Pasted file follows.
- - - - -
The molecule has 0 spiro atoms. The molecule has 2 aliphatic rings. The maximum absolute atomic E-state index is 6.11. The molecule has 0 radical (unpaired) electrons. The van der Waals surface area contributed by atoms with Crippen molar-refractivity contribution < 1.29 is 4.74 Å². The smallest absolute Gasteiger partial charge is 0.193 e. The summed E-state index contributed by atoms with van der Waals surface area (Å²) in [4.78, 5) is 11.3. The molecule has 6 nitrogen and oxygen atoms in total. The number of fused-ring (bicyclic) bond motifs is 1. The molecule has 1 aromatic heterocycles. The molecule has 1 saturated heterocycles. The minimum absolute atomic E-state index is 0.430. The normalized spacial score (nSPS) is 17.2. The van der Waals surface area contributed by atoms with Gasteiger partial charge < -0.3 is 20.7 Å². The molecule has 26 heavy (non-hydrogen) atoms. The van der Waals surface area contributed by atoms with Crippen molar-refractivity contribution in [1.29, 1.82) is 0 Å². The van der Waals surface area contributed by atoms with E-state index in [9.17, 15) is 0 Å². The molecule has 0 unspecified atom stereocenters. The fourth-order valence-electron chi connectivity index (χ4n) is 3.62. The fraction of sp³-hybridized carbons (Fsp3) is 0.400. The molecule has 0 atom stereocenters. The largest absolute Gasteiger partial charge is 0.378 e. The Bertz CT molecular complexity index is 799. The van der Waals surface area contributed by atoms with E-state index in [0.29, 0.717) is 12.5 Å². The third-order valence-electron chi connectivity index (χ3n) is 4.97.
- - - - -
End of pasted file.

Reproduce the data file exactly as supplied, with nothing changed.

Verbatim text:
The molecule has 0 spiro atoms. The molecule has 2 aliphatic rings. The maximum absolute atomic E-state index is 6.11. The molecule has 0 radical (unpaired) electrons. The van der Waals surface area contributed by atoms with Crippen molar-refractivity contribution < 1.29 is 4.74 Å². The smallest absolute Gasteiger partial charge is 0.193 e. The summed E-state index contributed by atoms with van der Waals surface area (Å²) in [4.78, 5) is 11.3. The molecule has 6 nitrogen and oxygen atoms in total. The number of fused-ring (bicyclic) bond motifs is 1. The molecule has 1 aromatic heterocycles. The molecule has 1 saturated heterocycles. The minimum absolute atomic E-state index is 0.430. The normalized spacial score (nSPS) is 17.2. The van der Waals surface area contributed by atoms with Gasteiger partial charge < -0.3 is 20.7 Å². The molecule has 26 heavy (non-hydrogen) atoms. The van der Waals surface area contributed by atoms with Crippen molar-refractivity contribution in [1.29, 1.82) is 0 Å². The van der Waals surface area contributed by atoms with E-state index in [9.17, 15) is 0 Å². The molecule has 0 unspecified atom stereocenters. The fourth-order valence-electron chi connectivity index (χ4n) is 3.62. The fraction of sp³-hybridized carbons (Fsp3) is 0.400. The molecule has 0 atom stereocenters. The largest absolute Gasteiger partial charge is 0.378 e. The Bertz CT molecular complexity index is 799. The van der Waals surface area contributed by atoms with E-state index in [0.29, 0.717) is 12.5 Å². The third-order valence-electron chi connectivity index (χ3n) is 4.97.